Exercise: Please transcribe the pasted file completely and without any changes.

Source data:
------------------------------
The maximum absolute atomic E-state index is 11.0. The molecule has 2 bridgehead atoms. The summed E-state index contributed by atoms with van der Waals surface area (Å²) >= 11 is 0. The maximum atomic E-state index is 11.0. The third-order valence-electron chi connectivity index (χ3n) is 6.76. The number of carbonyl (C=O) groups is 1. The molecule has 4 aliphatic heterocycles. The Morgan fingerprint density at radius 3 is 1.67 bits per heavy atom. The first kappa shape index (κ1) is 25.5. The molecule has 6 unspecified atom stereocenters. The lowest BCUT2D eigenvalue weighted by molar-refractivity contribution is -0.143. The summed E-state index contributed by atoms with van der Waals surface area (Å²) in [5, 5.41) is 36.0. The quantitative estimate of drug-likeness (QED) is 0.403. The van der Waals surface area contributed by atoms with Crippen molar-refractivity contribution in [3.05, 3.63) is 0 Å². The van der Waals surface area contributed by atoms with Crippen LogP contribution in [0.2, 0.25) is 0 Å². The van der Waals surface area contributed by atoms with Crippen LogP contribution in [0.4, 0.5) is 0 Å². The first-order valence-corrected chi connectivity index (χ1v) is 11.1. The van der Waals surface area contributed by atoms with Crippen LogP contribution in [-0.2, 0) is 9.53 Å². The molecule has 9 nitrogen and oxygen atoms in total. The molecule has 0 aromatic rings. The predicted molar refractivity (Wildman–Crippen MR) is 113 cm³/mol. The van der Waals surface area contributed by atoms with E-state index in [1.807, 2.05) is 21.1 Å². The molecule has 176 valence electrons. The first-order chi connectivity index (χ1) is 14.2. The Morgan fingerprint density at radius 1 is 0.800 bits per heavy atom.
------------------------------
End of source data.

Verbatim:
The maximum absolute atomic E-state index is 11.0. The molecule has 2 bridgehead atoms. The summed E-state index contributed by atoms with van der Waals surface area (Å²) >= 11 is 0. The maximum atomic E-state index is 11.0. The third-order valence-electron chi connectivity index (χ3n) is 6.76. The number of carbonyl (C=O) groups is 1. The molecule has 4 aliphatic heterocycles. The Morgan fingerprint density at radius 3 is 1.67 bits per heavy atom. The first kappa shape index (κ1) is 25.5. The molecule has 6 unspecified atom stereocenters. The lowest BCUT2D eigenvalue weighted by molar-refractivity contribution is -0.143. The summed E-state index contributed by atoms with van der Waals surface area (Å²) in [5, 5.41) is 36.0. The quantitative estimate of drug-likeness (QED) is 0.403. The van der Waals surface area contributed by atoms with Crippen molar-refractivity contribution in [3.05, 3.63) is 0 Å². The van der Waals surface area contributed by atoms with Crippen LogP contribution in [0.2, 0.25) is 0 Å². The van der Waals surface area contributed by atoms with Crippen LogP contribution in [0.4, 0.5) is 0 Å². The first-order valence-corrected chi connectivity index (χ1v) is 11.1. The van der Waals surface area contributed by atoms with Crippen LogP contribution in [-0.2, 0) is 9.53 Å². The molecule has 9 nitrogen and oxygen atoms in total. The molecule has 0 aromatic rings. The predicted molar refractivity (Wildman–Crippen MR) is 113 cm³/mol. The van der Waals surface area contributed by atoms with E-state index in [1.807, 2.05) is 21.1 Å². The molecule has 176 valence electrons. The first-order chi connectivity index (χ1) is 14.2. The Morgan fingerprint density at radius 1 is 0.800 bits per heavy atom.